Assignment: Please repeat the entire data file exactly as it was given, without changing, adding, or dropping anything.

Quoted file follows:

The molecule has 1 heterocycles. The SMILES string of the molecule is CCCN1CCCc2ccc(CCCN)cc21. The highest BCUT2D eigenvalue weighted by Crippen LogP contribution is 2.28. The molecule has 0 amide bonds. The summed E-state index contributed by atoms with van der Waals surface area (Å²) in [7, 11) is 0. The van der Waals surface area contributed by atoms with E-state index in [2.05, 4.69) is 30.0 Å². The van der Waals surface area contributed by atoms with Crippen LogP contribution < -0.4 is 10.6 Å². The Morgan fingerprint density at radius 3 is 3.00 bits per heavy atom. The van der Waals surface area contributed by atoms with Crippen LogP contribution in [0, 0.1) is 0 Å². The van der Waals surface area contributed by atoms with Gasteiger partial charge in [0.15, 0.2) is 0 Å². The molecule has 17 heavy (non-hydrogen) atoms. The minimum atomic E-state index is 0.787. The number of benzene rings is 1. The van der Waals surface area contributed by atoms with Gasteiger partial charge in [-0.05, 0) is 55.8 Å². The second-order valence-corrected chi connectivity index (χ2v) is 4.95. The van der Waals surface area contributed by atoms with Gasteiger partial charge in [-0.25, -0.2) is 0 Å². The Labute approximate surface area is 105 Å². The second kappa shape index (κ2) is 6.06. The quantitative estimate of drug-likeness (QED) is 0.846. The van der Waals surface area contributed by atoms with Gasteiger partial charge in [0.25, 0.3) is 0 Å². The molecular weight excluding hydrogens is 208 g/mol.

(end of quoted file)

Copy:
The molecule has 1 heterocycles. The SMILES string of the molecule is CCCN1CCCc2ccc(CCCN)cc21. The highest BCUT2D eigenvalue weighted by Crippen LogP contribution is 2.28. The molecule has 0 amide bonds. The summed E-state index contributed by atoms with van der Waals surface area (Å²) in [7, 11) is 0. The van der Waals surface area contributed by atoms with E-state index in [2.05, 4.69) is 30.0 Å². The van der Waals surface area contributed by atoms with Crippen LogP contribution < -0.4 is 10.6 Å². The Morgan fingerprint density at radius 3 is 3.00 bits per heavy atom. The van der Waals surface area contributed by atoms with Crippen LogP contribution in [0, 0.1) is 0 Å². The van der Waals surface area contributed by atoms with Gasteiger partial charge in [0.15, 0.2) is 0 Å². The molecule has 17 heavy (non-hydrogen) atoms. The minimum atomic E-state index is 0.787. The number of benzene rings is 1. The van der Waals surface area contributed by atoms with Gasteiger partial charge in [-0.05, 0) is 55.8 Å². The second-order valence-corrected chi connectivity index (χ2v) is 4.95. The van der Waals surface area contributed by atoms with Gasteiger partial charge in [-0.25, -0.2) is 0 Å². The Labute approximate surface area is 105 Å². The second kappa shape index (κ2) is 6.06. The quantitative estimate of drug-likeness (QED) is 0.846. The van der Waals surface area contributed by atoms with Gasteiger partial charge in [0.25, 0.3) is 0 Å². The molecular weight excluding hydrogens is 208 g/mol.